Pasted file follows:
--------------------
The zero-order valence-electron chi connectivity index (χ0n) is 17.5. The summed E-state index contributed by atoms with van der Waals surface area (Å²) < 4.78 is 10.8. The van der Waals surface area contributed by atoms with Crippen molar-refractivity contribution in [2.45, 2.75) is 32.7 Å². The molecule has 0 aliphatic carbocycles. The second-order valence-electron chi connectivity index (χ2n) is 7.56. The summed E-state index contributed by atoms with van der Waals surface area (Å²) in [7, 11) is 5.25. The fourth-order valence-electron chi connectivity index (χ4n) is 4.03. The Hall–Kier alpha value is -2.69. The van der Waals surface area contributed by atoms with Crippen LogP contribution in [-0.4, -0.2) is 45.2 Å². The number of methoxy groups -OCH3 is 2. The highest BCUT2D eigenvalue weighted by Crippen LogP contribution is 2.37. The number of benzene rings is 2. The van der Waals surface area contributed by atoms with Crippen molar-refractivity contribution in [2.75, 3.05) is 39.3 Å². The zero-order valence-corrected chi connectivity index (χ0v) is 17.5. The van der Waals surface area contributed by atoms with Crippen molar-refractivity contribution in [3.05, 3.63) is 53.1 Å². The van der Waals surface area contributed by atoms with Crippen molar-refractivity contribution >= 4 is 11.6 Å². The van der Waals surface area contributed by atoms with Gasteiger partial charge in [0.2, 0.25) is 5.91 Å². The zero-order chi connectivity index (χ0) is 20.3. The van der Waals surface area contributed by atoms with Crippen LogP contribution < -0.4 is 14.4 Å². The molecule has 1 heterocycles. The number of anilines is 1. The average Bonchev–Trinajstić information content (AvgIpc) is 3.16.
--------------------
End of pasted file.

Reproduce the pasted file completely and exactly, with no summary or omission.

The zero-order valence-electron chi connectivity index (χ0n) is 17.5. The summed E-state index contributed by atoms with van der Waals surface area (Å²) < 4.78 is 10.8. The van der Waals surface area contributed by atoms with Crippen molar-refractivity contribution in [2.45, 2.75) is 32.7 Å². The molecule has 0 aliphatic carbocycles. The second-order valence-electron chi connectivity index (χ2n) is 7.56. The summed E-state index contributed by atoms with van der Waals surface area (Å²) in [7, 11) is 5.25. The fourth-order valence-electron chi connectivity index (χ4n) is 4.03. The Hall–Kier alpha value is -2.69. The van der Waals surface area contributed by atoms with Crippen LogP contribution in [-0.4, -0.2) is 45.2 Å². The number of methoxy groups -OCH3 is 2. The highest BCUT2D eigenvalue weighted by Crippen LogP contribution is 2.37. The number of benzene rings is 2. The van der Waals surface area contributed by atoms with Crippen molar-refractivity contribution in [2.75, 3.05) is 39.3 Å². The zero-order valence-corrected chi connectivity index (χ0v) is 17.5. The van der Waals surface area contributed by atoms with Crippen molar-refractivity contribution in [3.05, 3.63) is 53.1 Å². The van der Waals surface area contributed by atoms with Crippen molar-refractivity contribution >= 4 is 11.6 Å². The van der Waals surface area contributed by atoms with Gasteiger partial charge in [0.2, 0.25) is 5.91 Å². The zero-order chi connectivity index (χ0) is 20.3. The van der Waals surface area contributed by atoms with Crippen LogP contribution < -0.4 is 14.4 Å². The molecule has 1 heterocycles. The number of anilines is 1. The average Bonchev–Trinajstić information content (AvgIpc) is 3.16.